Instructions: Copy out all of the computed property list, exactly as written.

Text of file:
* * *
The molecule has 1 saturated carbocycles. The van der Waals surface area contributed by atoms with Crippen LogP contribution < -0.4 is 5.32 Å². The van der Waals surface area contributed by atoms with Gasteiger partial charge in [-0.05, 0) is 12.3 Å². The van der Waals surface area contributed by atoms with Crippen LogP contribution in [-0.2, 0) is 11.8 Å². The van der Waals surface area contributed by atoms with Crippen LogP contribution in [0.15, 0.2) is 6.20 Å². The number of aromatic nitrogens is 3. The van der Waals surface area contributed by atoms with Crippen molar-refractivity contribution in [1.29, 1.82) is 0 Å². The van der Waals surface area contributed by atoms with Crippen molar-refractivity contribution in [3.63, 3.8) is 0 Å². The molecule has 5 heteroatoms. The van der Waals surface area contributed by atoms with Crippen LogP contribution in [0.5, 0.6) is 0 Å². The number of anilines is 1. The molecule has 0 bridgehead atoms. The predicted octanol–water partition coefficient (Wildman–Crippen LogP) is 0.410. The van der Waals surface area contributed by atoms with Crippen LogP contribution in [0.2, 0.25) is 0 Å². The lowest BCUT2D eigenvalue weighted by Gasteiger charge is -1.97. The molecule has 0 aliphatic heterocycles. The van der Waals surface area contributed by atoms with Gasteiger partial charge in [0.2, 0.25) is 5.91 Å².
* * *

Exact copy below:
The molecule has 1 saturated carbocycles. The van der Waals surface area contributed by atoms with Crippen LogP contribution < -0.4 is 5.32 Å². The van der Waals surface area contributed by atoms with Gasteiger partial charge in [-0.05, 0) is 12.3 Å². The van der Waals surface area contributed by atoms with Crippen LogP contribution in [-0.2, 0) is 11.8 Å². The van der Waals surface area contributed by atoms with Crippen LogP contribution in [0.15, 0.2) is 6.20 Å². The number of aromatic nitrogens is 3. The van der Waals surface area contributed by atoms with Crippen molar-refractivity contribution in [1.29, 1.82) is 0 Å². The van der Waals surface area contributed by atoms with Crippen molar-refractivity contribution in [3.63, 3.8) is 0 Å². The molecule has 5 heteroatoms. The van der Waals surface area contributed by atoms with Crippen LogP contribution in [0.5, 0.6) is 0 Å². The number of anilines is 1. The molecule has 0 bridgehead atoms. The predicted octanol–water partition coefficient (Wildman–Crippen LogP) is 0.410. The van der Waals surface area contributed by atoms with Crippen LogP contribution in [0.2, 0.25) is 0 Å². The lowest BCUT2D eigenvalue weighted by Gasteiger charge is -1.97. The molecule has 0 aliphatic heterocycles. The van der Waals surface area contributed by atoms with Gasteiger partial charge in [0.2, 0.25) is 5.91 Å².